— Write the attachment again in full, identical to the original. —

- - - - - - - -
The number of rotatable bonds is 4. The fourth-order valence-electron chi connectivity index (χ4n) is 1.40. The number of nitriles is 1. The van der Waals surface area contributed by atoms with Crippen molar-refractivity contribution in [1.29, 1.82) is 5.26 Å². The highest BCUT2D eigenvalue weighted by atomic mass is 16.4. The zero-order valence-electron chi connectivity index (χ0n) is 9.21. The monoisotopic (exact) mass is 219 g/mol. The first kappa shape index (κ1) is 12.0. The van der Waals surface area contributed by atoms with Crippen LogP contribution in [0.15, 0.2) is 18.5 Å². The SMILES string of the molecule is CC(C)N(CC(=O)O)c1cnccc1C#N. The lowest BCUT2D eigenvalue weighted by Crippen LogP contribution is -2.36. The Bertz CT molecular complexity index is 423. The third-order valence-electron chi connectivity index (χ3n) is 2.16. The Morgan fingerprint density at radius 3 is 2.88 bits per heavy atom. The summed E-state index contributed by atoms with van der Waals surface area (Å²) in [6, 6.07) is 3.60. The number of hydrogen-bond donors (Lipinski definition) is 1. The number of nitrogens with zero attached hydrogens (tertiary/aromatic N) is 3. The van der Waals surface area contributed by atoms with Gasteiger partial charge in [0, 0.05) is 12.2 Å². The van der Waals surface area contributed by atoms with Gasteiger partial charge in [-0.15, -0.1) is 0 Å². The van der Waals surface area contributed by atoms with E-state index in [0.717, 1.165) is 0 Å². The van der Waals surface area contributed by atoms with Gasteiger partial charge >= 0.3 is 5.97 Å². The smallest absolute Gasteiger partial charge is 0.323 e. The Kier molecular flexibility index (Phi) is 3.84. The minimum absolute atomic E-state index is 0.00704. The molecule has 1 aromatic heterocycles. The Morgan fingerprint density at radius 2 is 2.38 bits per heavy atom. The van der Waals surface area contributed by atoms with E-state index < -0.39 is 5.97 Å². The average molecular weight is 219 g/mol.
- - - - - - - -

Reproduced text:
The number of rotatable bonds is 4. The fourth-order valence-electron chi connectivity index (χ4n) is 1.40. The number of nitriles is 1. The van der Waals surface area contributed by atoms with Crippen molar-refractivity contribution in [1.29, 1.82) is 5.26 Å². The highest BCUT2D eigenvalue weighted by atomic mass is 16.4. The zero-order valence-electron chi connectivity index (χ0n) is 9.21. The monoisotopic (exact) mass is 219 g/mol. The first kappa shape index (κ1) is 12.0. The van der Waals surface area contributed by atoms with Crippen LogP contribution in [0.15, 0.2) is 18.5 Å². The SMILES string of the molecule is CC(C)N(CC(=O)O)c1cnccc1C#N. The lowest BCUT2D eigenvalue weighted by Crippen LogP contribution is -2.36. The Bertz CT molecular complexity index is 423. The third-order valence-electron chi connectivity index (χ3n) is 2.16. The Morgan fingerprint density at radius 3 is 2.88 bits per heavy atom. The summed E-state index contributed by atoms with van der Waals surface area (Å²) in [6, 6.07) is 3.60. The number of hydrogen-bond donors (Lipinski definition) is 1. The number of nitrogens with zero attached hydrogens (tertiary/aromatic N) is 3. The van der Waals surface area contributed by atoms with Gasteiger partial charge in [0, 0.05) is 12.2 Å². The van der Waals surface area contributed by atoms with Gasteiger partial charge in [-0.15, -0.1) is 0 Å². The van der Waals surface area contributed by atoms with E-state index in [0.717, 1.165) is 0 Å². The van der Waals surface area contributed by atoms with Gasteiger partial charge >= 0.3 is 5.97 Å². The smallest absolute Gasteiger partial charge is 0.323 e. The Kier molecular flexibility index (Phi) is 3.84. The minimum absolute atomic E-state index is 0.00704. The molecule has 1 aromatic heterocycles. The Morgan fingerprint density at radius 2 is 2.38 bits per heavy atom. The van der Waals surface area contributed by atoms with E-state index < -0.39 is 5.97 Å². The average molecular weight is 219 g/mol.